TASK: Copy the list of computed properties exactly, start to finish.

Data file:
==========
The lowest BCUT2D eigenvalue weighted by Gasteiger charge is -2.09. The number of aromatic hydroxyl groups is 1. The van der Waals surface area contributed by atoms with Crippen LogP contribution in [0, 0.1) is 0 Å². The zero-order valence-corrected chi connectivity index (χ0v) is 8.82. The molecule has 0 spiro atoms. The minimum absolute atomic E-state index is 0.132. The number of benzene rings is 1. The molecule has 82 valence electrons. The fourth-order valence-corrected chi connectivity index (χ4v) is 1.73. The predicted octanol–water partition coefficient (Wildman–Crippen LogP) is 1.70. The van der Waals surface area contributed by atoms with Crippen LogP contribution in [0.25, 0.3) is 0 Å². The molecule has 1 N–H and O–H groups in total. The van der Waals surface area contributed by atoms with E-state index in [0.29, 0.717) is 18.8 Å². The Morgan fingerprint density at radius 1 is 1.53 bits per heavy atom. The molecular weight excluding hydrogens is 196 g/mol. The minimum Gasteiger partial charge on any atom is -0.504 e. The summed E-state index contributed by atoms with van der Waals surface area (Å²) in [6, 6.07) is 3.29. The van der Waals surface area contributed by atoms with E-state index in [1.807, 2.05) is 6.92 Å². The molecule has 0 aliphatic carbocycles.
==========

The lowest BCUT2D eigenvalue weighted by Gasteiger charge is -2.09. The number of aromatic hydroxyl groups is 1. The van der Waals surface area contributed by atoms with Crippen LogP contribution in [0, 0.1) is 0 Å². The zero-order valence-corrected chi connectivity index (χ0v) is 8.82. The molecule has 0 spiro atoms. The minimum absolute atomic E-state index is 0.132. The number of benzene rings is 1. The molecule has 82 valence electrons. The fourth-order valence-corrected chi connectivity index (χ4v) is 1.73. The predicted octanol–water partition coefficient (Wildman–Crippen LogP) is 1.70. The van der Waals surface area contributed by atoms with Crippen LogP contribution in [0.25, 0.3) is 0 Å². The molecule has 1 N–H and O–H groups in total. The van der Waals surface area contributed by atoms with E-state index in [0.29, 0.717) is 18.8 Å². The Morgan fingerprint density at radius 1 is 1.53 bits per heavy atom. The molecular weight excluding hydrogens is 196 g/mol. The minimum Gasteiger partial charge on any atom is -0.504 e. The summed E-state index contributed by atoms with van der Waals surface area (Å²) in [6, 6.07) is 3.29. The van der Waals surface area contributed by atoms with E-state index in [1.807, 2.05) is 6.92 Å². The molecule has 0 aliphatic carbocycles.